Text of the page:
Corfu

Home Page Agios Georgios / SGS Driving to Corfu

Each summer we always spent several weeks on the Greek island of Corfu (where we first met in the late 70's). Over the years several villages have been tried, often for many enjoyable return trips, before the "English" disease takes over - viz. the "English" pubs / restaurants open and the local Greek atmosphere disappears. The last few years we have been to Agios Georgios, where small taverna's still serve excellent Greek food and there are two long sandy beaches for the lazy days. Agios Georgios is a small resort in the south of island, some fifty minutes taxi ride from the airport. 

In 2007, we decided to investigate the possibility of buying a plot of land or a house to serve as a holiday home for our frequent visits. Towards the end of that year we completed the purchase of a plot with a "shell" - the basics of a house but no doors / windows, etc., which had been started some 10+ years earlier and then abandoned.  During the following nine months this was turned in to a house with all the normal mod-cons, etc.  We now use this as our base whenever holidaying on the island.

There are many good guide books and web pages listing the sites and delights of Corfu - therefore we will only highlight a couple of favourites in this section.

Arrival

Arrival is normally by plane at the islands airport to the south of Corfu Town. The runway is 2,373m long, with water at one end, water on the left, water on the right and a main road at the other end - not as exciting as the old Hong Kong airport, but still bad enough for some people!.  That said, there have been no reported accidents with take-offs / landings.

One of the general problems with the airport though is that it relies on a visual approach - if the pilot cannot see the runway he will not land the plane (viz. there is no automated approach mechanism available).  This can lead to diversions, and often an overnight stay if the flight is later in the day or the crew are running out of hours, before an attempt is made to land the next day.

Leaving the island is slightly better, with traffic lights normally stopping traffic when planes are taking off!.

Driving

Driving in Corfu is not for the faint hearted. Although much improved over the last few years, the quality of road surface and the quality of driving throw up many surprises!. Based on our experiences over the years, we would say / warn:

The price of petrol varies quite considerably between petrol stations with, in August 2019, prices for Unleaded in the EUR 1.64 - EUR1.70 per litre bracket.

Driving is often the only way to reach some of the countryside and the isolated beaches - you just have to be very careful. 

Buses

These fall into two main categories - local (Blue) and "long" distance (Green). The former used to have a few (wooden) seats and limited (or no) air conditioning but these have largely been replaced by new buses which are far more comfortable, including the notorious "bendy" bus. Both types of service though are often very crowded - the "Green" bus from Ágios Geórgios to Corfu Town (there were four a day during the height of summer in 2019) is often "standing room only" before it leaves the resort.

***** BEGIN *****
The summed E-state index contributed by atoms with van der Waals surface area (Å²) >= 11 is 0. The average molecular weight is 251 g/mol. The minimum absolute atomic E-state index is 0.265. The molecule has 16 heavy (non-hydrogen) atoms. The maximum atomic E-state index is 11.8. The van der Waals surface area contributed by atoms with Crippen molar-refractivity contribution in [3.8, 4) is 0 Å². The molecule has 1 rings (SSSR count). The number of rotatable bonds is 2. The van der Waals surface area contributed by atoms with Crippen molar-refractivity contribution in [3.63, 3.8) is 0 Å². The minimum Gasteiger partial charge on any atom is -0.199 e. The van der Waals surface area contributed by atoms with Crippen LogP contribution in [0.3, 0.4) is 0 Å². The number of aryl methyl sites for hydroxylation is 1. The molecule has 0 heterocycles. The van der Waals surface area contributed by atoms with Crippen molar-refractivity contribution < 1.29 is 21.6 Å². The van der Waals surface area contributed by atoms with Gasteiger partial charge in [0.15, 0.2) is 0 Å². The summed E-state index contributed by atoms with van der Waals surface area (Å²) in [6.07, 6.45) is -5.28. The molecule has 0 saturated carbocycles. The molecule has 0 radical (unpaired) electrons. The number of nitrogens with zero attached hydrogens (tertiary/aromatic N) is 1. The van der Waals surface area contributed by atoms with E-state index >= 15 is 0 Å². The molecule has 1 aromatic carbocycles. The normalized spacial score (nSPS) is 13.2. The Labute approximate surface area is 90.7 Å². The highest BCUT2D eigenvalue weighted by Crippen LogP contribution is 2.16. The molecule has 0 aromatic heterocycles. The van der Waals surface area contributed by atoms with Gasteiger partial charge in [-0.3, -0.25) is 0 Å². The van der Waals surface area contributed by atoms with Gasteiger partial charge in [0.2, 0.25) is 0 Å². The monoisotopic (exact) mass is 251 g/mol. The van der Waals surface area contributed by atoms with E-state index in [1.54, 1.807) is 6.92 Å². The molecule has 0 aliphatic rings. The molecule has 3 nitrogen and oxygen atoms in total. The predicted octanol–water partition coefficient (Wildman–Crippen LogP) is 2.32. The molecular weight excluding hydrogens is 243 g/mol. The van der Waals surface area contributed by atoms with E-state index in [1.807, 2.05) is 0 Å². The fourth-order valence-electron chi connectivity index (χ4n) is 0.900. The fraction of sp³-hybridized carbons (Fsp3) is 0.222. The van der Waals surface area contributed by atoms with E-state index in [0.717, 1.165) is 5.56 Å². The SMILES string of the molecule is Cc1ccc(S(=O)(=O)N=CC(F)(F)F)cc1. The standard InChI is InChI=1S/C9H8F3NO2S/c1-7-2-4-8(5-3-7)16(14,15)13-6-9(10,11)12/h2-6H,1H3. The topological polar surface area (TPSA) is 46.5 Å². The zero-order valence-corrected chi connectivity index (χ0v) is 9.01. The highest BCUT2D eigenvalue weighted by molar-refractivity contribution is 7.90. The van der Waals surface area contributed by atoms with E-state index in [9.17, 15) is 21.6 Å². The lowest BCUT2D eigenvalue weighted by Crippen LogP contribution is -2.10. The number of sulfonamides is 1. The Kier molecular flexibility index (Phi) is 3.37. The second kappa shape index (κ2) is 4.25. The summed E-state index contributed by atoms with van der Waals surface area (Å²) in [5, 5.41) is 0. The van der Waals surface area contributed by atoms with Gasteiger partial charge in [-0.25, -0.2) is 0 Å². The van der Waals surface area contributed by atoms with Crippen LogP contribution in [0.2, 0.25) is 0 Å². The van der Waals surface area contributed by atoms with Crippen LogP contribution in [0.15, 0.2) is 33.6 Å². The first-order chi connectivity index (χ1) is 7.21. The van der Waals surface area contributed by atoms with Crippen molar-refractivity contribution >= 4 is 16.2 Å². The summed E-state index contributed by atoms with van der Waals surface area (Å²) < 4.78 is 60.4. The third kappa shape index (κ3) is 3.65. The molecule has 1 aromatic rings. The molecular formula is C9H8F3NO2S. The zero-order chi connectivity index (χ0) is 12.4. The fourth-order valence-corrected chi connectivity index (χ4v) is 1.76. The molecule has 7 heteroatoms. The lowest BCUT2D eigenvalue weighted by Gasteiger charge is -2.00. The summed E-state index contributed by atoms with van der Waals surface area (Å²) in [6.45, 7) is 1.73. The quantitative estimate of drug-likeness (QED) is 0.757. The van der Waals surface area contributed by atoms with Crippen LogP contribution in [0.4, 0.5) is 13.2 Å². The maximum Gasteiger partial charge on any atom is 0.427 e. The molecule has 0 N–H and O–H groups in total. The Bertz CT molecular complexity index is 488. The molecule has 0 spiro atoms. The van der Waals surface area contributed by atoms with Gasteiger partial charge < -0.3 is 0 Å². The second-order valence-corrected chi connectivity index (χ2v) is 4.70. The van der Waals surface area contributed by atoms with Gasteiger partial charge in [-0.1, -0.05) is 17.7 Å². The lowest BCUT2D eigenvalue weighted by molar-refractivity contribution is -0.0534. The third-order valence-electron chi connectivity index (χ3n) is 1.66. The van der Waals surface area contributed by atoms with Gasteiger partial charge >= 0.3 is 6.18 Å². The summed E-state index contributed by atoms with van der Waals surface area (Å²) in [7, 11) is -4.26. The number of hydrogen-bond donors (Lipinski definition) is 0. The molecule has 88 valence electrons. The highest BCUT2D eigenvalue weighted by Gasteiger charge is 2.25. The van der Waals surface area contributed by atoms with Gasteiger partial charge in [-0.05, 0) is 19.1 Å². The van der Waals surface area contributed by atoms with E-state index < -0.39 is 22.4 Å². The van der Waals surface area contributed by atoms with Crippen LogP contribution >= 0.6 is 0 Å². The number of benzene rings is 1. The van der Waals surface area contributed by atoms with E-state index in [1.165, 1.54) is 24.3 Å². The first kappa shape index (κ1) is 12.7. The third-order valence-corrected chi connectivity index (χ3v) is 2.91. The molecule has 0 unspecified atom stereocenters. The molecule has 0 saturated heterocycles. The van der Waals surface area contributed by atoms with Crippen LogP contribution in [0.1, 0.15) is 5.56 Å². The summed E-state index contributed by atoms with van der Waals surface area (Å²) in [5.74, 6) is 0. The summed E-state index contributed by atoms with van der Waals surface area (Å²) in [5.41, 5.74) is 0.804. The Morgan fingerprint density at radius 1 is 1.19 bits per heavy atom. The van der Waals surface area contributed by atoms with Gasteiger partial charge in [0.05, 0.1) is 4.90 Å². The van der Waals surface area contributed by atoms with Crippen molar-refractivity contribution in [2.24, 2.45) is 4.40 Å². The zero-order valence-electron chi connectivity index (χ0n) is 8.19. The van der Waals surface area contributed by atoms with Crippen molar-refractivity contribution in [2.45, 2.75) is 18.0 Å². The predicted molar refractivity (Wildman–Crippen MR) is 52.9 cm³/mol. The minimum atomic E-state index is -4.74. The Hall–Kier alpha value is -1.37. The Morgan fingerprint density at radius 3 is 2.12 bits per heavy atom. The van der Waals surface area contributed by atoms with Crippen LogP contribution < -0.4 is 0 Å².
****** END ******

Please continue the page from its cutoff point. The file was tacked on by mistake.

They are though, very reasonably priced. By way of comparison, the bus from Ágios Geórgios to Corfu Town costs around EUR 3.20 (August 2019), while a taxi can be in the region of EUR 65 (2018).   It is important to check the bus times as they do change.

Corfu Town

Corfu Town has been the subject of occupation by a number of different nationalities, including the British in 1815. Evidence of the latter is found in the main Esplanade where a cricket "square" can be found and the sound of leather on willow is often heard (too energetic for my liking!) - Wednesdays and weekends being the most popular times for matches.  At the end of April 2011 there was even an Aussie Rules match played. There is also a British Cemetery near the town centre - this apparently has a fantastic display of orchids.

Alongside the Esplanade lies the old Fort on one side, and on the other, the famous Liston which fronts the Esplanade on the old town side. This graceful arcaded façade was inspired by the Rue de Rivoli in Paris (the French were also past occupiers of Corfu). As well as cafes (which are more expensive than those in the side streets), this can provide welcome shade from the searing heat.

A fascinating maze of narrow streets, arched alleys and steep stairways lies between the Esplanade and the Old Port. These are a relic of Venetian rule, when they became homesick and built replicas of "home" (but without the canals and gondolas!).

Driving in Corfu Town is not to be recommended.  Streets are often narrow with much parking on the road side - there are only a few car parks and the central ones are often full by 09:30, although there are some (e.g. down by the harbour) that normally have spaces throughout the day and are within easy walking distance of the town centre - these mostly cost EUR 3 for the whole day.   In June 2010, the local authorities started installing a series of cycle lanes in the town centre - this reduced car parking spaces quite dramatically, as well as making the already narrow roads even narrower. Having said that, the bollards marking the edge of the cycle lanes had been largely broken off by early 2011, and car parking along the roadside restarted!. There have been several attempts to reinstate the cycle lanes since then.

From the road alongside the main harbour is a view of the mountains of Albania - little more than two kilometres away.